Munich April 18, 1999... BMW carried out a 24-Hour test on the new BMW V12 LMR sportscar as part of the preparation for the June running of the 1999 24-Hour Race in Le Mans. The tests were carried out over a period of five days in Le Castellet ...
Munich April 18, 1999... BMW carried out a 24-Hour test on the new BMW V12 LMR sportscar as part of the preparation for the June running of the 1999 24-Hour Race in Le Mans. The tests were carried out over a period of five days in Le Castellet (France), under the direction of Dr. Ulrich Schiefer, Head of the V12 LMR project, and Team Manager Charly Lamm.
The test was run in three stages due to the curfew in Le Castellet and the occasional dense fog. Useful information was also gathered on one rainy day - as the BMW V12 LMR drove for the first time in wet conditions.
Yannick Dalmas (France), Pierluigi Martini (Italy) and Joachim Winkelhock (Germany), referred to as the three jockeys within the team, took over the endurance run with one of the cars. Their stable-mates, Tom Kristensen (Denmark), JJ Lehto (Finland) and Jorg Muller (Germany), undertook development work on the engine and aerodynamic set-up in a second roadster.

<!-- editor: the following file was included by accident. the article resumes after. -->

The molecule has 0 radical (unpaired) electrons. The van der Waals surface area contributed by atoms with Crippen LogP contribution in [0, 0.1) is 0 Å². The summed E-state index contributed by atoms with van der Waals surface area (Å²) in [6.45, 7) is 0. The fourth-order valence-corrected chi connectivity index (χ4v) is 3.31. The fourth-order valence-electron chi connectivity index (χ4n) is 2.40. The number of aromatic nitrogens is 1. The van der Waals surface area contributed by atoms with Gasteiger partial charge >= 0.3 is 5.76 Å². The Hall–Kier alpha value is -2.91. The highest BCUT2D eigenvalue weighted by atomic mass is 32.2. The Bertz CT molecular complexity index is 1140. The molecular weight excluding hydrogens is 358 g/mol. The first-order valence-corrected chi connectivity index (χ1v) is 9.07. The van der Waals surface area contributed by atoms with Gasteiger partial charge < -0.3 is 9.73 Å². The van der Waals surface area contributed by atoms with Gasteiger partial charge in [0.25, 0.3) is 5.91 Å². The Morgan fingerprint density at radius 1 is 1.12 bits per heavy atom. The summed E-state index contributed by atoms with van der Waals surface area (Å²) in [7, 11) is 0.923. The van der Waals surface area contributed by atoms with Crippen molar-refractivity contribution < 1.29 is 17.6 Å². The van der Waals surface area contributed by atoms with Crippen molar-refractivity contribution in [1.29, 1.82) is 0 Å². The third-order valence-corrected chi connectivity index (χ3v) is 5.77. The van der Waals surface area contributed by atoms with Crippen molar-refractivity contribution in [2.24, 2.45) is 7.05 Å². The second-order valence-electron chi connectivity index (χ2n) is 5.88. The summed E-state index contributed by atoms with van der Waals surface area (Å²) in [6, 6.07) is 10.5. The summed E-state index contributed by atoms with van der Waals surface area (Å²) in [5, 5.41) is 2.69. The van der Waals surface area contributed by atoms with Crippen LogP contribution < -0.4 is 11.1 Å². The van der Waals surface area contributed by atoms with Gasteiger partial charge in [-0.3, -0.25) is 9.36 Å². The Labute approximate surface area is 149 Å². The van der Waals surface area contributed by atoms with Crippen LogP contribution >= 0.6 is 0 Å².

"The test and the allocation of tasks worked very well," commented Lamm. "It helps a great deal that the entire team has already worked together during a race engagement."
The BMW V12 LMR won the 12-Hours of Sebring in Florida on March 20. "That gave us a tremendous motivation shunt," said BMW Motorsports Director Gerhard Berger. "But the bumpy track in Sebring doesn't give us any indication of our competitiveness on the high-speed track in Le Mans, where a test of strength will be taking place amongst the international automotive elite."
Pre-qualifying on May 2 marks the start of the event.
"It feels good to have driven a complete Le Mans distance," Winkelhock emphasized, "I am the least experienced with sportscars in our team and this simulation boosted my confidence."
Martini compared the run with the first long-distance test in February: "We've made good progress and we have now tested the assisted steering, which worked well right from the start."
Dalmas also assessed the test positively: "Of course, a thousand things can go wrong during the race," said the three-time Le Mans winner knowingly, "but it is good to know that we are principally able to run the entire distance at top speed."